Of course, the whole premise of the importance of oil drilling is pretty depressing, but oh, well. It's worrying about the beard as the head's about to be cut off, as the old man in Seven Samurai said, but if decapitation is inevitable we might as well be well groomed. At least Obama rather strongly made the case that he wants to explore alternative fuels in the debate.

Tuesday, October 16, 2012

Whose Something is Really Nothing?

What's deadlier, faith or cynicism? This question is at the heart of David Cronenberg's 2012 film Cosmopolis, the story of a nihilistic young billionaire played by Robert Pattinson and a day he spends crossing New York to get a haircut, over the course of which he loses all his money, his wife, and perhaps his life, and none of it seems to really make an impression on him. As a sort of consummate hipster, he drifts through life in an impenetrable invisible cloud of bullshit, symbolised by the almost sound proof stretch limo wherein most of the movie takes place. The movie beautifully serves up a concrete picture of the frustration and fundamental inquiry most intelligent people have for modern culture.

The movie opens with a quote from a poem that imagines a world in which rats become the dominant world currency, an idea which amuses Eric (Pattinson) a great deal and he trades jokes with his twenty year old genius assistant about people stockpiling large quantities of dead rats causing health hazards. At one point Eric asks his assistant why airports are called airports and the assistant replies, "I know if I answer that question you'll lose all respect for me."

This movie is like A Dangerous Method, Cronenberg's previous film, in that it consists primarily of dialogue and through this copious dialogue we see how Eric and everyone else in his social and business circles keep themselves aloof from one another in stratospheres of intellectual superiority, or conceptual superiority, the idea being apparently never to let anyone pin down your patterns of thought.

Incredibly, Eric's married to a poet, an icy young woman who compliments his personality that's obsessed with numbers and logic with a similarly disconnected obsession with abstraction, constantly removing herself in their conversations to rhetorical inaccessibility, responding to his constant requests for sex with constant evasions to higher conceptual ground--one senses physical contact for her would be an unthinkable submission to the carnal reality Eric dominates.

Samantha Morton plays a strange sort of advisor to Eric and she and him coolly discuss the nature of the world and modern culture in his limo as they drive through protestors using rats and rat suits as a symbol of their rage against capitalism in an eerie reference to the poem Eric was discussing at the beginning of the movie. They watch as one protestor sets himself on fire, and Morton says, like another supreme hipster, that it's so unoriginal, and she talks about the Vietnamese monks who lit themselves on fire with apparent reverence, like a hipster talking about how great music or nightclubs in the city used to be in some scene her audience couldn't have personally witnessed.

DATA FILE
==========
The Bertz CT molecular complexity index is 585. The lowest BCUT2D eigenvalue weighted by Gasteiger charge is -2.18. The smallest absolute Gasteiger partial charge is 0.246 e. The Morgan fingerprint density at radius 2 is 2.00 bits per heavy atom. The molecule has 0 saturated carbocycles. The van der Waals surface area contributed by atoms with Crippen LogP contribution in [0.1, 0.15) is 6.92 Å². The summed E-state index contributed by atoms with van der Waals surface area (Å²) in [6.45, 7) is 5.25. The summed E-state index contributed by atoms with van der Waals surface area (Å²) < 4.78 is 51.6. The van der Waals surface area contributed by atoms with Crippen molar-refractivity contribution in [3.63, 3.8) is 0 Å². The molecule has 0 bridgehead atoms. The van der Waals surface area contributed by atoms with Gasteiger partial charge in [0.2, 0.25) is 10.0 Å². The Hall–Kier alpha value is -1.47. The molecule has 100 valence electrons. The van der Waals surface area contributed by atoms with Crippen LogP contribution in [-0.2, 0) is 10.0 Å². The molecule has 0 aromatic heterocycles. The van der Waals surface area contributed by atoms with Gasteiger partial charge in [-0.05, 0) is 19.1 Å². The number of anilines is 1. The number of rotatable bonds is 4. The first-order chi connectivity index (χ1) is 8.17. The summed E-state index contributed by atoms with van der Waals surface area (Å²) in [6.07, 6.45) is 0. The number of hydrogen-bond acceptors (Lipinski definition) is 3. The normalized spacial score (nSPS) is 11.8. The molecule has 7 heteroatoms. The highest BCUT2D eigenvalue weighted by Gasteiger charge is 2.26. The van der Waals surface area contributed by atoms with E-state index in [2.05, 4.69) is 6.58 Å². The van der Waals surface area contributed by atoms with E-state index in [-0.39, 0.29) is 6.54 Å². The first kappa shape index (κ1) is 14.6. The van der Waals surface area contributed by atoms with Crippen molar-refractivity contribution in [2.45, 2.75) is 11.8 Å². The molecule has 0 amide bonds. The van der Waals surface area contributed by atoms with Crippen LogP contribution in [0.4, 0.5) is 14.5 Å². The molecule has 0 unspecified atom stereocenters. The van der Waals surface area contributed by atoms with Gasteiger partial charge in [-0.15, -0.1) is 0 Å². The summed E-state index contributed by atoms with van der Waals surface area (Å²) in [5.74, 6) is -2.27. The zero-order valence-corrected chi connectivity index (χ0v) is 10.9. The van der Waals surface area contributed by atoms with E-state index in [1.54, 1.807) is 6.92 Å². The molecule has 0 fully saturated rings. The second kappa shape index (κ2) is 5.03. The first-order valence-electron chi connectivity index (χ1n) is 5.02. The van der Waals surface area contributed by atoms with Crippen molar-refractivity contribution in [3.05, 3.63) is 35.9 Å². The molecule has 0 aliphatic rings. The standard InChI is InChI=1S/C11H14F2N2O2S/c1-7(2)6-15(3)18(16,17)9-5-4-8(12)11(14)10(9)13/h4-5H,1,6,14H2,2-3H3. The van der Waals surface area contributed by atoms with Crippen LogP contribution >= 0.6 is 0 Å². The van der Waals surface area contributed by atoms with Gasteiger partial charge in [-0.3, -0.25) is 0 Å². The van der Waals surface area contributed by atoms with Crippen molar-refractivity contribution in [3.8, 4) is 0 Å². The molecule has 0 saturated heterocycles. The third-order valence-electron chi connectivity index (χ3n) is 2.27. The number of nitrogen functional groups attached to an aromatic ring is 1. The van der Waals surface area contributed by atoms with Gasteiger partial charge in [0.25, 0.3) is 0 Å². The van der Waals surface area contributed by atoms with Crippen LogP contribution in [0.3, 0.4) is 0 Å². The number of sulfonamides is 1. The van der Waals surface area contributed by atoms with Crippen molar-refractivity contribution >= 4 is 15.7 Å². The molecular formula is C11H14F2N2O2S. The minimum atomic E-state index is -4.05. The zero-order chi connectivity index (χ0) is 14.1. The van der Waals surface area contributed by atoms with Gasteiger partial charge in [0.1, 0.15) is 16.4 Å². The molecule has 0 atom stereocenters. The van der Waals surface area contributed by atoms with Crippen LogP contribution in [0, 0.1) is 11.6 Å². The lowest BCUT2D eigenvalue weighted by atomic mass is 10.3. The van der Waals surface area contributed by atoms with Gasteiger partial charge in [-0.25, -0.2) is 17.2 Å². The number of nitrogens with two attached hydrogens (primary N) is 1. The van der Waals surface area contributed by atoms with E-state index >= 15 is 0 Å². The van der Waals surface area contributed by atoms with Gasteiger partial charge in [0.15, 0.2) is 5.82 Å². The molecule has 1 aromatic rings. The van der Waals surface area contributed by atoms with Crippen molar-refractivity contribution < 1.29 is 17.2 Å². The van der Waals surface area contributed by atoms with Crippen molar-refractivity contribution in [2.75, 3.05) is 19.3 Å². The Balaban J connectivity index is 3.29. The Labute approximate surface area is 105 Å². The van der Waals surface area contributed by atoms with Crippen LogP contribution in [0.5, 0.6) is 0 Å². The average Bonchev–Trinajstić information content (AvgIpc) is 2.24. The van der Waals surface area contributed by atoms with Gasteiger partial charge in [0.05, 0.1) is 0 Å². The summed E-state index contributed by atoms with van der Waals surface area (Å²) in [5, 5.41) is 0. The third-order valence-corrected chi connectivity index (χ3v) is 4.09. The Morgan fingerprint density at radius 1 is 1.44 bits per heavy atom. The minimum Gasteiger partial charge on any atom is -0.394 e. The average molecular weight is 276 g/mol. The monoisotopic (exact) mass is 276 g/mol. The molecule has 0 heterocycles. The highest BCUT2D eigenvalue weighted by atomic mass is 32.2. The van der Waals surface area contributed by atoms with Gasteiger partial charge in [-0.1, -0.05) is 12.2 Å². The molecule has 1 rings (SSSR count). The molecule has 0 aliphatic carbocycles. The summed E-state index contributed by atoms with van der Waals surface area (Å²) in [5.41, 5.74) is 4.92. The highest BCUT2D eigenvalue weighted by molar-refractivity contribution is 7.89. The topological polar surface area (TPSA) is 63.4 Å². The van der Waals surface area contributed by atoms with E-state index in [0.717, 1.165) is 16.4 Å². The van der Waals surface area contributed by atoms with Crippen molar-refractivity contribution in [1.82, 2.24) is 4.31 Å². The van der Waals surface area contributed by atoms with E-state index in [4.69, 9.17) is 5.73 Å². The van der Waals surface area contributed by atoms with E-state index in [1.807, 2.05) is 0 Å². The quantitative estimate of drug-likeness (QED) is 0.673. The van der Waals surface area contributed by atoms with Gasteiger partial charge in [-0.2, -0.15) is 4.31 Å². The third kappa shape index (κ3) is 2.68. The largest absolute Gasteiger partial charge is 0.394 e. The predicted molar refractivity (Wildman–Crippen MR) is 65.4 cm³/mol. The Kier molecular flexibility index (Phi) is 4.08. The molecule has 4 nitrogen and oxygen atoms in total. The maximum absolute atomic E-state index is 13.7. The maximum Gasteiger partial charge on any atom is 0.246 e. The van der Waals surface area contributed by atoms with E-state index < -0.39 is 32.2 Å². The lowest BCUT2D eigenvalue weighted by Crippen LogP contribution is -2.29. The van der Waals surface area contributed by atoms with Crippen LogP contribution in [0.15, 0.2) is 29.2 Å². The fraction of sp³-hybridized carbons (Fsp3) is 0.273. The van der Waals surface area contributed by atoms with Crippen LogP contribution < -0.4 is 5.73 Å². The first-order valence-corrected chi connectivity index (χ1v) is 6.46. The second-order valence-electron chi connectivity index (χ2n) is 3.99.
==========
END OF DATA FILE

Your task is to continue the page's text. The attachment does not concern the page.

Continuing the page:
Eric, though, remarks on what it must feel like and seems to have some detached respect for that unoriginal protestor. We sense a growing dissatisfaction with himself that finally manifests in a full blown path of self destruction in the latter portion of the film.

Robert Pattinson doesn't give a bad performance, but it's not really a great one either. In fact I wondered if Cronenberg cast him in the film with much the same intention as Stanley Kubrick had in casting Ryan O'Neal in Barry Lyndon, to get someone authentically shallow to play a shallow character. Tellingly, in the most emotional moment Eric has in the movie, when a protestor manages to smash a banana cream pie in his face, Cronenberg avoids showing Pattinson's face, shooting from behind the actor as he angrily beats the protestor. Eric, despite his detachment, has an enormous amount of pride, and indeed it's this pride that provoked his detachment to begin with. As Paul Giamatti's character remarks at the end, Eric even wants to be the best at self destruction.

Giamatti plays a man who's been trying to assassinate Eric throughout the film and the last scene of the movie is dialogue between him and Eric, each representing a side in the conflict for deadliest--faith or cynicism. He appears wearing a towel draped lightly over his head and seems like a clergyman of sorts, almost a father confessor to Eric. "I have an asymmetrical prostate," Eric tells him, something he'd discovered from an exam earlier in the film.

"So do I," says Giamatti and for a moment we wonder if there's some kind of meaning in this. When Eric asks why Giamatti wants to kill him, Giamatti says he could be trying to kill him because his toe fungus talks to him and told him to because faith is that strong. But Eric isn't really asking because he wants to know Giamatti's reason--he does it out of old habit, just as he'd asked his assistant what the word airport meant. Eric may be trying to self-destruct, but his mechanisms of self-preservation are too automatic and too good--Giamatti, the man of faith gives one reason after another, each one dispelled by Eric's cynicism--Giamatti says he wants to kill him because he hates the rich, Eric says, no, because everyone goes through life hoping they can be rich. Giamatti says its because Eric's existence erodes the quality of life for millions of poor people, Eric says, no, Giamatti's character doesn't really care about anyone else, that's not why he wants to kill him.